3. At the tactical level, there are likely many small things that could be tested with younger audiences to help them better orient themselves to the crowded news landscape. For example, some news organizations are more clearly identifying different types of content such as editorials, features, and backgrounders/news analysis.57More consistent and more obvious use of these typological tags would help all news consumers, not just youth, and could also travel with content as itis posted and shared in social media. News organizations should engage more actively with younger audiences to see what might be helpful.
    4. information diet
    5. Some respondents, though not all, did evaluate the veracity of news they shared on social media. More (62%) said they checked to see how current an item was, while 59% read the complete story before sharing and 57% checked the URL to see where a story originated (Figure 7). Fewer read comments about a post (55%) or looked to see how many times an item was tweeted or shared (39%).

      I'm not sure I believe these self-reported numbers at all. 59% read the complete story before sharing?! 57% checked the URL? I'll bet that not that many could probably define what a URL is.

    6. As a matter of recourse, some students in the study “read the news laterally,” meaning they used sources elsewhere on the Internet to compare versions of a story in an attempt to verify its facts, bias, and ultimately, its credibility.25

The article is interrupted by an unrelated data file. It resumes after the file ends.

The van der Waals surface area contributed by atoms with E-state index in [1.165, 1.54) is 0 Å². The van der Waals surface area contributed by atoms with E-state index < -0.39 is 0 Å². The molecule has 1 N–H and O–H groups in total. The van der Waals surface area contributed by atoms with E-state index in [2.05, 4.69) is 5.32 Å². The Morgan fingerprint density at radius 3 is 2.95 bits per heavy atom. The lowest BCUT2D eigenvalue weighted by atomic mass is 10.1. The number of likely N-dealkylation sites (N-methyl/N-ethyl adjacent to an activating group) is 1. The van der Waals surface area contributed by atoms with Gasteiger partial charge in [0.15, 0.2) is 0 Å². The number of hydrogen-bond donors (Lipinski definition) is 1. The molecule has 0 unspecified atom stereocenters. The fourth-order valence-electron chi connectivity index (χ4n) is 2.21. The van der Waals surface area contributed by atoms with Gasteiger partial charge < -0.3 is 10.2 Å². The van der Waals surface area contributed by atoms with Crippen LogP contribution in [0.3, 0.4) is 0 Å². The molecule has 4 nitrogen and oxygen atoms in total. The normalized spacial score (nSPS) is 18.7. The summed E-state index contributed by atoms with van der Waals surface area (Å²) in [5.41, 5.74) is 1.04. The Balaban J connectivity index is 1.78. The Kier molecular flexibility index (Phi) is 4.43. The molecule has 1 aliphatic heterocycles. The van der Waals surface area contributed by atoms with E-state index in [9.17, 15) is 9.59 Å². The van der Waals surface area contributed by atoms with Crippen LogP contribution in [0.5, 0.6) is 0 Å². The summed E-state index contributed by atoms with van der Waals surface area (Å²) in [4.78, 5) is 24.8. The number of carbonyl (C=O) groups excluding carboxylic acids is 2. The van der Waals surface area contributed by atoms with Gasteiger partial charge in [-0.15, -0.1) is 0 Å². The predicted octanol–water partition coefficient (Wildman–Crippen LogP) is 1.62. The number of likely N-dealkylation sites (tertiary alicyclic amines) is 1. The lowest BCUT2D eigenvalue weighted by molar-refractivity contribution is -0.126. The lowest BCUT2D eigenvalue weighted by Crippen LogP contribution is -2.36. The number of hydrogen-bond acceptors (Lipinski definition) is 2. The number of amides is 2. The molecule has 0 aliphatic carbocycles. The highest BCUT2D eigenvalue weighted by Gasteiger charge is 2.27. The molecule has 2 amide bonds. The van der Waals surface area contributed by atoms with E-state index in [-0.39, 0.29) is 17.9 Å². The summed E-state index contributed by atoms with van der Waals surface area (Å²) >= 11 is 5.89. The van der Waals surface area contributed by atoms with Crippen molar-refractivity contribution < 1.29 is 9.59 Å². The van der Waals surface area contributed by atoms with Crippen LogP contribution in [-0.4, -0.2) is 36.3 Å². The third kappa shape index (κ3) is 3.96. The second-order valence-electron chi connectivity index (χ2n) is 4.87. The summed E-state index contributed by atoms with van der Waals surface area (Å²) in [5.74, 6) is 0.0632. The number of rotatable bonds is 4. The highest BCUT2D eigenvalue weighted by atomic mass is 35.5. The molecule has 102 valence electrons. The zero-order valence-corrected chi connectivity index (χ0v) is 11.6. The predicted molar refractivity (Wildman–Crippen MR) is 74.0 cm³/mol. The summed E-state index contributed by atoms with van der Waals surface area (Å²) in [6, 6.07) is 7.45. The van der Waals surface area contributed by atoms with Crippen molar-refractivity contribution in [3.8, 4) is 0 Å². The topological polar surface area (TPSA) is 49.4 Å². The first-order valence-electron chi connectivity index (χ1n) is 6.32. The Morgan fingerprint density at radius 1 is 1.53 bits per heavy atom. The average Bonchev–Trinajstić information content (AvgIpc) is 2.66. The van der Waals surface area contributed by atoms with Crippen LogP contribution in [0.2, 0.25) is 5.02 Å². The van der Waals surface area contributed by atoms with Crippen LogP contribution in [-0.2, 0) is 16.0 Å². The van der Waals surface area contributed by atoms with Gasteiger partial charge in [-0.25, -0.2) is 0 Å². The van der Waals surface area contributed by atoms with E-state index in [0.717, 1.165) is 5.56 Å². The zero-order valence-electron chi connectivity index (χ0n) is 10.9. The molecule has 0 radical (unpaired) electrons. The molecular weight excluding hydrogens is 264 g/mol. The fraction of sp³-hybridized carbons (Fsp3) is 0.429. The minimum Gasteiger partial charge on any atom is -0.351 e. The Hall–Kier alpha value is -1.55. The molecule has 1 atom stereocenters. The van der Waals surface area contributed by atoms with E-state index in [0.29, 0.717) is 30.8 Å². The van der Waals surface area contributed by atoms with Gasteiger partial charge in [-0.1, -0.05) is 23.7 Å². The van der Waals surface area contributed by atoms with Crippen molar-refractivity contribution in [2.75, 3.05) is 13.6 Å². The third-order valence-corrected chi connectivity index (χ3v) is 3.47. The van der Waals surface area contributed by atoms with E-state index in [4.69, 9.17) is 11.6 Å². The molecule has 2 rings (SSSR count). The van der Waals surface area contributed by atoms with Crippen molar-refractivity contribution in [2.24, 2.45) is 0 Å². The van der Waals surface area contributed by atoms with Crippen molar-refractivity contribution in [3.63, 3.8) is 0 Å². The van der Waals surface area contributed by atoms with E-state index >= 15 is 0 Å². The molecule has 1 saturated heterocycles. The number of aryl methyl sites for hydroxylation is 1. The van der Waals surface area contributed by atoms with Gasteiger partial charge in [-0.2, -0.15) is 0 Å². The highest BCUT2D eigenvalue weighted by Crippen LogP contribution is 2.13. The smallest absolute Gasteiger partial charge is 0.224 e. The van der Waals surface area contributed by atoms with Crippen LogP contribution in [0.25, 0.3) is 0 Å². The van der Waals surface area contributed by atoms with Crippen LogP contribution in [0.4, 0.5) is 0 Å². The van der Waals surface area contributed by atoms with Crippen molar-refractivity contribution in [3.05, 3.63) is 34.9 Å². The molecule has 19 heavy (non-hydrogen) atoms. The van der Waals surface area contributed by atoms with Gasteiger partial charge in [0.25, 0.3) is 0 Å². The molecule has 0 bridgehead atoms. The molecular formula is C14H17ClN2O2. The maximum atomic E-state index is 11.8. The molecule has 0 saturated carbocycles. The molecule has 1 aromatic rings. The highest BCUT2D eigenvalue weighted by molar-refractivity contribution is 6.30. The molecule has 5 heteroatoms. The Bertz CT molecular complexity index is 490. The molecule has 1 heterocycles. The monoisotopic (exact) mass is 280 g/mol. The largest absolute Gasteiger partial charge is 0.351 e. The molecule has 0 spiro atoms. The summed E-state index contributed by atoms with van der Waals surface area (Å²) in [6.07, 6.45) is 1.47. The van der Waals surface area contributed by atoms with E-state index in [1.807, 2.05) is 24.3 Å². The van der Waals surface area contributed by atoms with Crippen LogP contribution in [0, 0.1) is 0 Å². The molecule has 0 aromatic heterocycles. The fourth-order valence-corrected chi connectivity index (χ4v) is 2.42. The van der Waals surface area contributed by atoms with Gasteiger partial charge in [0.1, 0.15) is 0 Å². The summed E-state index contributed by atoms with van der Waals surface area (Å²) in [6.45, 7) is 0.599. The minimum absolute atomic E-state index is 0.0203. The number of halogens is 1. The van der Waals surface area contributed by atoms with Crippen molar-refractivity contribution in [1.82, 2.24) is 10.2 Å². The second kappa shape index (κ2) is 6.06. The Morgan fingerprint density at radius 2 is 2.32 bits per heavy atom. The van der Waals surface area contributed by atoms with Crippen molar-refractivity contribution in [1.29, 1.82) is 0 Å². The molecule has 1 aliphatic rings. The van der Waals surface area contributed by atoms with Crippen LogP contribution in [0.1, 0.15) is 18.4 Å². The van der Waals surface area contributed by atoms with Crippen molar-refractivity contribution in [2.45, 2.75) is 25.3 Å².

This reminds me how much I miss the old daily analysis that Slate use to do for the day's top news stories in various outlets in their Today's Papers segmet.

    7. Some (36%) said they agreed that the threat of “‘fake news’ had made them distrust the credibility of any news.” Almost half (45%) lacked confidence with discerning “real news” from “fake news,” and only 14% said they were “very confident” that they could detect “fake news.”

      These numbers are insane!

    8. But on the Web, stories of all kinds can show up anywhere and information and news are all mixed together. Light features rotate through prominent spots on the "page" with the same weight as breaking news, sports coverage, and investigative pieces, even on mainstream news sites. Advertorial "features" and opinion pieces are not always clearly identified in digitalspaces.

      This difference is one of the things I miss about reading a particular newspaper and experiencing the outlet's particular curation of their own stories.Perhaps I should spend more time looking at the "front page" of various news sites.

    9. news is stressful and has little impact on the day-to-day routines —use it for class assignments, avoid it otherwise.” While a few students like this one practiced news abstinence, such students were rare.